http://www.cnn.com/2014/05/29/world/asi ... ?hpt=hp_t1" onclick="window.open(this.href);return false;(CNN) -- The 850-square-kilometer swath of the Indian Ocean where officials have focused their hunt for missing Malaysia Airlines Flight 370 probably isn't the right place, the joint search agency said Thursday.
The area off the coast of western Australia is not the "final resting place of MH370," the Australia-based Joint Agency Coordination Centre said.
Pings were not from Flight 370... now what?
Officials zeroed in on that zone after acoustic pings originally thought to be from the black boxes of the missing plane were detected in early April.
"The Australian Transport Safety Bureau (ATSB) has advised that the search in the vicinity of the acoustic detections can now be considered complete and in its professional judgment, the area can now be discounted as the final resting place of MH370," a statement from the JACC said.
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http://www.cnn.com/2014/06/18/world/asi ... ?hpt=hp_t1" onclick="window.open(this.href);return false;Washington (CNN) -- The doubters have spoken.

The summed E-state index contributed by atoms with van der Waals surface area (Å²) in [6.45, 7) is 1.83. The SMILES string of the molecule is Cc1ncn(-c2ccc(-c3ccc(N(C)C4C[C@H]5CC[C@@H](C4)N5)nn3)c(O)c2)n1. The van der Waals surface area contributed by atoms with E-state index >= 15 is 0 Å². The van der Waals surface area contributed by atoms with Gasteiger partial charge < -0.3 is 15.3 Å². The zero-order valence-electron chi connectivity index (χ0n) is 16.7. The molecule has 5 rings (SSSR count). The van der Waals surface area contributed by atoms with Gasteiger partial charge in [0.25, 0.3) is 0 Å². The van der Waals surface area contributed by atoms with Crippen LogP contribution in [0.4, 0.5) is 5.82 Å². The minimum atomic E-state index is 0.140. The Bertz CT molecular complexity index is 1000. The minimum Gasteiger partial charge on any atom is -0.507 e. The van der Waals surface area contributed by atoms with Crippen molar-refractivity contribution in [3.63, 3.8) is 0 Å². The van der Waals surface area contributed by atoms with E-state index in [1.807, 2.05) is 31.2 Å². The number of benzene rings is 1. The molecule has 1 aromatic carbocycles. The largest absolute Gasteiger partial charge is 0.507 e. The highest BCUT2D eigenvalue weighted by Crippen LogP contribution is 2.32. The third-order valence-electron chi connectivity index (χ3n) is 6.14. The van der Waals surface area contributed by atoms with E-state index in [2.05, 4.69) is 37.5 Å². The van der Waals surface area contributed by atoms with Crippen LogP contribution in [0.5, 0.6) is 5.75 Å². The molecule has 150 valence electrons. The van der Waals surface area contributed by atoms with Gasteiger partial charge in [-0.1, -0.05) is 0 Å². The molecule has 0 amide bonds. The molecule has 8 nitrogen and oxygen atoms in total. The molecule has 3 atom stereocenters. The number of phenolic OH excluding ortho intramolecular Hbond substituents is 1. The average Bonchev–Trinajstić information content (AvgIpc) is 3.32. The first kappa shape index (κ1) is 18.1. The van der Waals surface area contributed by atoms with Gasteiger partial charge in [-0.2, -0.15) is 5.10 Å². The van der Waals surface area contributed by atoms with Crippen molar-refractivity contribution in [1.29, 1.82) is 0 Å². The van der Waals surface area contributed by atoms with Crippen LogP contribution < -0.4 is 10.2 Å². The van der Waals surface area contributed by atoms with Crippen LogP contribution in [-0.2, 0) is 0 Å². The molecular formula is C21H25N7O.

A group of independent experts -- who prodded authorities to release satellite data on Malaysia Airlines Flight 370 -- says it thinks it knows the approximate location of the missing aircraft.
Five separate computer models all place the plane in a tight cluster of spots in the south Indian Ocean â€” hundreds of miles southwest of the previous search site.
"We recommend that the search for MH370 be focused in this area," the group said in a statement late Tuesday.
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"While there remain a number of uncertainties and some disagreements as to the interpretation of aspects of the data, our best estimates of a location of the aircraft (is) near 36.02 South 88.57 East," according to the statement, which was approved by 10 named experts.
The group opted to release its statement late Tuesday in advance of a BBC documentary on the missing plane, and ahead of the Australian government's announcement on the focus of the search, so that there would be no question about the independence of the group's findings, said one member of the group, American Mobile Satellite Corp. co-founder Mike Exner.
"We wanted to get our best estimate out," Exner said.
The group believes that after the Boeing 777 circumnavigated Indonesia, for reasons that are still unknown, the plane traveled south at an average speed of 470 knots, probably at a consistent altitude and constant heading, Exner said. All five computer models developed by the experts place the aircraft in a "pretty tight cluster...plus or minus 50 miles of each other," he said.
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